*Book 1: The Woman With The Dead Eyes introduces us to Josiah Black, Jim Wilson and the whole weird West. It’s a simple, harsh bounty hunter’s tale, made more interesting by its structure and the glimpses it affords us behind the curtain of normalcy. It’s essentially a pilot episode, setting up the world, the character and the format, but it has a distinctive narrative voice, reads smoothly and holds a couple of real killer moments. The back up tale is a somewhat forgettable prequel, more mood piece than story.
Book 2 is an absolute blast, and easily my favourite. The Crocodile Tears of the Louisiana Swamp Men throws us into the midst of a devious plot to create a new race. We flash back and forth between the action packed showdown and the beginnings of Black’s investigation. The narration is delightfully cynical and the black-hatted hunter is breathtakingly cool throughout. His choices may be less than admirable, but his single-minded determination makes him a compelling character to follow. What continues to draw me in as a reader though is the emotional underbelly of the anti-hero; his troubled past hidden behind an impassive façade.
Book 3 brings this to the fore and, whilst it lacks much in the way of action, it makes for a more mature read. The Siren’s Song of the Mississippi Mermaids is a deep breath between adventures. Black considers the life he’s walked into, and the life he’s left behind. New opportunities present themselves and they are sorely tempting to a vulnerable man. It is gentle, gallant even; an unexpectedly touching journey. The denouement is a little abrupt (but no real surprise) and it leaves Black in a tricky predicament.
Book 4 brings all Black’s chickens home to roost, packed full of misery and betrayal. Where Book 1 presented Black with the special lenses which reveal the monsters in our midst, Book 4 goes a step further. Just when you thought things couldn’t get starker, he discovers some unpleasant truths about the people he’s been working for – and just how far down the road to damnation he has travelled. It’s harsh, cold and dismal stuff, but it works well to reset our expectations and prepare us for what’s to come.
Written by Dave West
Illustrated by Gary Crutchley
Published by Accent UK
Available now in a collected edition.
Review originally written for Geek Syndicate.
Don’t even think about skipping this one. I know you’re rolling your eyes and muttering about ‘kids stuff’ but don’t be fooled. This is a labor of love that truly deserves your attention. The whole tale was written & illustrated by Regis Loisel – a multiple award-winning comics creator – between 1990 and 2004. Bizarrely, despite it’s universal acclaim for artistry and incisive themes, it has never been previously published in the UK. Soaring Penguin Press have done a spectacular job collecting together and translating the full run of this Peter Pan prequel, and it needs to go on your wishlist now.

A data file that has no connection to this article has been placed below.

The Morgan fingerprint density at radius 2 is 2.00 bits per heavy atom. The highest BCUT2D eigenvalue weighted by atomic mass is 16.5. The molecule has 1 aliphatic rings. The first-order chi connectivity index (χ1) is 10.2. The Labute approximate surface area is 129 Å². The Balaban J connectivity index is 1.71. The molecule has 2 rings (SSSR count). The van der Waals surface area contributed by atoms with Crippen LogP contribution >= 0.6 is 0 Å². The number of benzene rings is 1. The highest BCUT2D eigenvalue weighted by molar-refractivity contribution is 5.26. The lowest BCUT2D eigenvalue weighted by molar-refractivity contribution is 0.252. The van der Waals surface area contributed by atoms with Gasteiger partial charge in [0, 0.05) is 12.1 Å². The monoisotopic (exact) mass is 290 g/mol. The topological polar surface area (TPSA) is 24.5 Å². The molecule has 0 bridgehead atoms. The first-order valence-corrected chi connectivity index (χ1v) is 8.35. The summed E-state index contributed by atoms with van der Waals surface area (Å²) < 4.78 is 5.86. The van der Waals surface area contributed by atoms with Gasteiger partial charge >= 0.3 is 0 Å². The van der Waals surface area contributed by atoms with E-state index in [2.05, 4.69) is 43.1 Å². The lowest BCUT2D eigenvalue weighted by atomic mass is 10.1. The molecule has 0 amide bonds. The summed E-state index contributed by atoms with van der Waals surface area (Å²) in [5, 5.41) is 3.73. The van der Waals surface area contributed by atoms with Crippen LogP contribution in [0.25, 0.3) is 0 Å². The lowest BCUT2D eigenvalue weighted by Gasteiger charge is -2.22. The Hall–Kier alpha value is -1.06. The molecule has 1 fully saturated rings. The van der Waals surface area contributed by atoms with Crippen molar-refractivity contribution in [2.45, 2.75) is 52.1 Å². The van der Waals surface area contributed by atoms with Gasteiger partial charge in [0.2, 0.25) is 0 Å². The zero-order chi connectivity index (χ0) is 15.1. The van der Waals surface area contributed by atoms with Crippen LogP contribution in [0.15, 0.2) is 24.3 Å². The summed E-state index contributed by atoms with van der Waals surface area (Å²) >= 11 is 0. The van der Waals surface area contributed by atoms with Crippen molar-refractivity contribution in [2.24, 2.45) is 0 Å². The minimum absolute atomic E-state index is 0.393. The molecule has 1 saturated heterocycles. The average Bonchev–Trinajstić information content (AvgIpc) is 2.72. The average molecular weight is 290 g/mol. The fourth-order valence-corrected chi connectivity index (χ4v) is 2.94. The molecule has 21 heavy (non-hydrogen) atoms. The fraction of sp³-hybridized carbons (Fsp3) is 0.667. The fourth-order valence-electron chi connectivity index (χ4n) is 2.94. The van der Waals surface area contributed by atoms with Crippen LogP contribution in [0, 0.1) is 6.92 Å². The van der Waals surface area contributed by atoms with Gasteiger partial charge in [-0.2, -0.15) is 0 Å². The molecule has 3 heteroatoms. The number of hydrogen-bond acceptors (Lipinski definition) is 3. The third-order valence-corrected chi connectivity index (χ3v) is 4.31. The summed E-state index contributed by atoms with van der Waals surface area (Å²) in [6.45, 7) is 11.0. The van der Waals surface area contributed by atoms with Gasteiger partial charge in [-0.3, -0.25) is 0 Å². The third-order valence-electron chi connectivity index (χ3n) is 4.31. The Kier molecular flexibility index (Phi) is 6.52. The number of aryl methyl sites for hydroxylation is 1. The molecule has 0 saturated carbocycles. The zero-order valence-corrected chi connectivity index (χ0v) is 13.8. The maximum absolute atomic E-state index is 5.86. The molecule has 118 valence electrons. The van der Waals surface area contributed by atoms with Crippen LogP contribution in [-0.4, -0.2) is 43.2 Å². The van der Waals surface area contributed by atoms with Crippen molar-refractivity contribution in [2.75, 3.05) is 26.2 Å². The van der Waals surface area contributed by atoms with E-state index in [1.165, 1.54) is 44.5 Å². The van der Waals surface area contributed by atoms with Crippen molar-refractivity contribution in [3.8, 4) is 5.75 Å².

Peter Pan is a vivid, exotic-looking blend, artfully layered in a jaw-droppingly large glass, crammed full of fruity bits, gaudy sparklers and some viciously spiky umbrellas. This isn’t some alcopop spritzed up for wide-eyed freshers with deep pockets, though – there’s some serious, dark alchemical shizz going on it there. The flavours wash over you in waves. There’s sweetness for sure, but swirls of biting cruelty and horror too. Consume with care, and take your time.
Thoughts on the comic:
You may think you know the story, but you don’t know the half of it. When I first heard about this book, I had to wonder whether this hardback mega-trade could possibly be worth the cost. Well let me tell you, it’s an absolute steal for what you’re getting here: six volumes of triumph and tragedy, heart-ache and wild abandonment for a flat fiver apiece. Bargain! The crocodile skin cover-design is subtle, beautiful and ominous (perfectly capturing the tone of the book) and tiny Tinkerbell punctuates it beautifully. Whilst it’s a slight shame the cover isn’t textured to match the image, the sheer weight of the thing, coupled with the classy lettering, is reassurance enough that this is money well spent. Now, let’s open that cover and take a look inside.
It’s clear from the first panel that Loisel has no interest in giving us a white-washed narrative: ‘London… cold, hunger and misery merge to set the scene…’ It’s a Dickensian nightmare. The houses are cramped, the streets are full of cynical, selfish people and all is awash in the ordure of poverty. Whilst it’s clear that they all suffer together, there is precious little sense of community. The Londoners prey upon each other like rats in a cobble-stoned coffin. The single factor connecting the adult world and that of the young is a gnawing hunger to escape.
So, we come to Peter, a ragged child holding forth to a group of orphans in a tiny yard. When we first meet him, his only magic lies in his words, transporting the children with marvelous stories of far away places and warming their hearts with the ‘words of tenderness’ he claims his mother whispers to him. (That damned harpy!) His struggle to maintain innocence in a tawdry world is heart-breaking, and renders the book firmly in the arena of adult reading, for reasons we’ll explore later. Loisel does an excellent job of portraying the darkness and terror of the adult world from a prepubescent perspective, in imagery, language and inference – laying down the psychological tracks that lead to Peter’s perpetual childhood in Neverland.
This is not a world for children.